Interview with M. G. Leonard, author of “Beetle Boy”
Can you tell us a bit about the `Beetle Boy’s’ story?
The Beetle Boy of the title is Darkus Cuttle, and at the beginning of the book, his father has mysteriously disappeared from an entomology vault at the Natural History Museum in London. He’s sent to live with his uncle and it’s there that he meets a rhinoceros beetle, and forms a friendship that helps him find his father, which is the story at the heart of the book. The book is published in Italy later in the year.
A little about you?
My name is M.G. Leonard, and I work at the National Theatre on the South Bank of the Thames in London, England. I’ve always been interested in stories, whether they’re danced, acted, plays, poetry, paintings or books. This is my first book, and I still have my job as a digital producer at the National Theatre, but I hope, if Beetle Boy is a success that I will get to tell stories for the rest of my life.
Why did you choose an insect for your tale?
The tale came about because of the insects, they inspired the story, so I can’t say I chose an insect, beetles in this case, for this story. It was when I learned how ignorant I was about beetles, and how important they are to the planet, that I wanted to learn more and write stories about them.
Why a Rhinoceros Beetle?
The main beetle in the story had to be a beetle that my protagonist, Darkus, would find really cool, and want to befriend. So it couldn’t be something pretty or threatening or weird – it needed to be a beetle that was awesome and strong and powerful, yet friendly. When I looked at all the different species of beetles, the rhinoceros beetle was the most striking and it is one of the strongest creatures on the planet, able to lift 850 times its own weight. I thought it was like the Incredible Hulk, but without the attitude problem. A boy, if they saw a rhinoceros beetle on the pavement, would definitely be in awe, and want to learn more about it.
What’s your relationship with insects in general?
Before I wrote this book, I would have said that I did not like insects, that I was frightened of them, and that they were horrible things. However, since discovering how amazing beetles are, and doing nearly ten years of research to write the best story I’m able, to try and do them justice, I now have an obsessive fascination with insects and a real passion for beetles. I’m not an entomologist – more a ‘beetle tourist’. But I have a great love for insects now, and realise that it was my fear and ignorance that led to my negative relationship with them.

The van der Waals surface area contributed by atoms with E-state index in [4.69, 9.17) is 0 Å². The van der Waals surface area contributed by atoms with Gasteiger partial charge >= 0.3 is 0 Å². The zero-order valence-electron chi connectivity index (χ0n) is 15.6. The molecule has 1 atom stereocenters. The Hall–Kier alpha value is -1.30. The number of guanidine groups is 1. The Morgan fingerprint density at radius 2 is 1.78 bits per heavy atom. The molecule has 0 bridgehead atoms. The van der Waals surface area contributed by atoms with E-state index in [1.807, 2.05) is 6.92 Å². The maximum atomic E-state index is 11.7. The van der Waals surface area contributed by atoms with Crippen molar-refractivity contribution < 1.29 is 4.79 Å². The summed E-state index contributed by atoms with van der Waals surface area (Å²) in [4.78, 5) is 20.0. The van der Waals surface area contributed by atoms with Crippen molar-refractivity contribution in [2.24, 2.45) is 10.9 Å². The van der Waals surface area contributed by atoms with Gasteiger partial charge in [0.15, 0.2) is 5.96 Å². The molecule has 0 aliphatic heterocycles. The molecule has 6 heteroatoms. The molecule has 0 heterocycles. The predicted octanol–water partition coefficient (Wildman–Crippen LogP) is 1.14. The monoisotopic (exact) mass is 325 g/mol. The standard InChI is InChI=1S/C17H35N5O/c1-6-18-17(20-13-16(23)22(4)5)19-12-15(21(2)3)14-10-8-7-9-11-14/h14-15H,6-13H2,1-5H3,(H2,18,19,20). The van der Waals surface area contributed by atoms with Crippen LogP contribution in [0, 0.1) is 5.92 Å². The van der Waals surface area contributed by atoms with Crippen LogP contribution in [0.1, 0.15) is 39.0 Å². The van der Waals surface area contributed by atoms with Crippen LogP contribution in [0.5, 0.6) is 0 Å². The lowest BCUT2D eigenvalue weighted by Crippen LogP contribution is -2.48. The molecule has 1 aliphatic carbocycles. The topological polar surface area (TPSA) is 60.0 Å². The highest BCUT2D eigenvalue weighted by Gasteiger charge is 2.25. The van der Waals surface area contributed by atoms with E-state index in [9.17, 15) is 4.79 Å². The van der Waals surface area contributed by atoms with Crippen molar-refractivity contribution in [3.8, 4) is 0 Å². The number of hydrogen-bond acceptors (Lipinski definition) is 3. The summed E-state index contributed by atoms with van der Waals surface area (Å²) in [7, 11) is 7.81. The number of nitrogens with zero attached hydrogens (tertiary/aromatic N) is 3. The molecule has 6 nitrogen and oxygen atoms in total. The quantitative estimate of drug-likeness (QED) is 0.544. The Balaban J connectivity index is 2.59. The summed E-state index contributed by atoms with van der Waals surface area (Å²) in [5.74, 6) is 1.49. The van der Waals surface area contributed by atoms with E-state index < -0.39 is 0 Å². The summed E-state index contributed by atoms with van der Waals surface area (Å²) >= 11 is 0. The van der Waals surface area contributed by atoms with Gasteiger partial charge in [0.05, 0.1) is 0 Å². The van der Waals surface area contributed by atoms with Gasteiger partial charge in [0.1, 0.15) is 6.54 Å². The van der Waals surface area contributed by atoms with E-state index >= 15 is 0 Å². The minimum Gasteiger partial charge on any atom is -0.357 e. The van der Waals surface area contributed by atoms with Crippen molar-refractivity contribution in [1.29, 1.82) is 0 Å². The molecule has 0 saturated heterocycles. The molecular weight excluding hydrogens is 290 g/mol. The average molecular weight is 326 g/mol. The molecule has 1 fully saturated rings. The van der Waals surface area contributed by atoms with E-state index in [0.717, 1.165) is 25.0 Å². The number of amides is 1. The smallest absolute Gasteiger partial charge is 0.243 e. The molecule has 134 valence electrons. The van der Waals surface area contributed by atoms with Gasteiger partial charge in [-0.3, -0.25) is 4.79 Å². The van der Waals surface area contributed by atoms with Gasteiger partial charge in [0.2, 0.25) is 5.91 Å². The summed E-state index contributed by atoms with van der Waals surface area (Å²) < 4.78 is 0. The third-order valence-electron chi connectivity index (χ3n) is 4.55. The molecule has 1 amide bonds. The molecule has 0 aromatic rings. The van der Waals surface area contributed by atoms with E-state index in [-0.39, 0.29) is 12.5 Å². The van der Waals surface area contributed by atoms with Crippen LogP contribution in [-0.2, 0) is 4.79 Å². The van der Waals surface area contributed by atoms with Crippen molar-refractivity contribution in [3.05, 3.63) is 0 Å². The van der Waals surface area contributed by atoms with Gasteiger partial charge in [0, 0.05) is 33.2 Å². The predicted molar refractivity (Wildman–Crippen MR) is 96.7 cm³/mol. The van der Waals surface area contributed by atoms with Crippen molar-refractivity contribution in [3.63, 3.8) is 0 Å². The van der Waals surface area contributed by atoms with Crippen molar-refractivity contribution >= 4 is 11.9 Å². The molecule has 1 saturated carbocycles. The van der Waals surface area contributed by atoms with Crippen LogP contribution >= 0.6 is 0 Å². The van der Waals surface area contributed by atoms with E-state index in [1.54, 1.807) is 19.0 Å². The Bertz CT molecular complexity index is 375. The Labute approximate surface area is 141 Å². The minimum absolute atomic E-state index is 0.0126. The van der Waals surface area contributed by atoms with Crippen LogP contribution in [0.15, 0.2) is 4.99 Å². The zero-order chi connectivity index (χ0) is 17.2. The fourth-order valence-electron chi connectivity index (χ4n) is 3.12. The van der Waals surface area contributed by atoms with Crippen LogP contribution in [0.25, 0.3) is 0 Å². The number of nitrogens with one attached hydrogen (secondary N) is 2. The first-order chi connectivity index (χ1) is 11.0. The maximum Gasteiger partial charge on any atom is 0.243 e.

Have you ever tried an edible insect? If not – would you?
I have not tried an edible insect, yet! However, this will change in the next month. I’m going to visit the Bug Farm in Pembrokeshire, Wales where they have a restaurant making food with insects. And I intend to sit down and have dinner there and enjoy every single bite of my bug burger! I’m looking forward to being able to eat insects.
Do you think that we, as Western People, have the wrong approach to the insect’s world?
Yes – I believe that the people in the West could learn a lot from the people in the East. We treat insects with distain, fear, ignorance and misunderstanding. They are such important creatures that we should understand them better and appreciate them more. I’m fascinated with the Japanese culture and their approach to the insect world. We could learn a lot from them.
Do you think that entomophagy could have a bright future in the West?
It is inevitable that we will eat insects, however, sadly, I think that it will take a long time and maybe necessity to encourages people in the West to eat insects. We need to change our attitudes. Insects are seen as a novelty food source, and not as a good sustainable replacement for meat, despite the evidence and the arguments to the contrary. I hope that we become more open minded in our attitude towards insects and embrace them as a food source, but I think it’s going to take some time.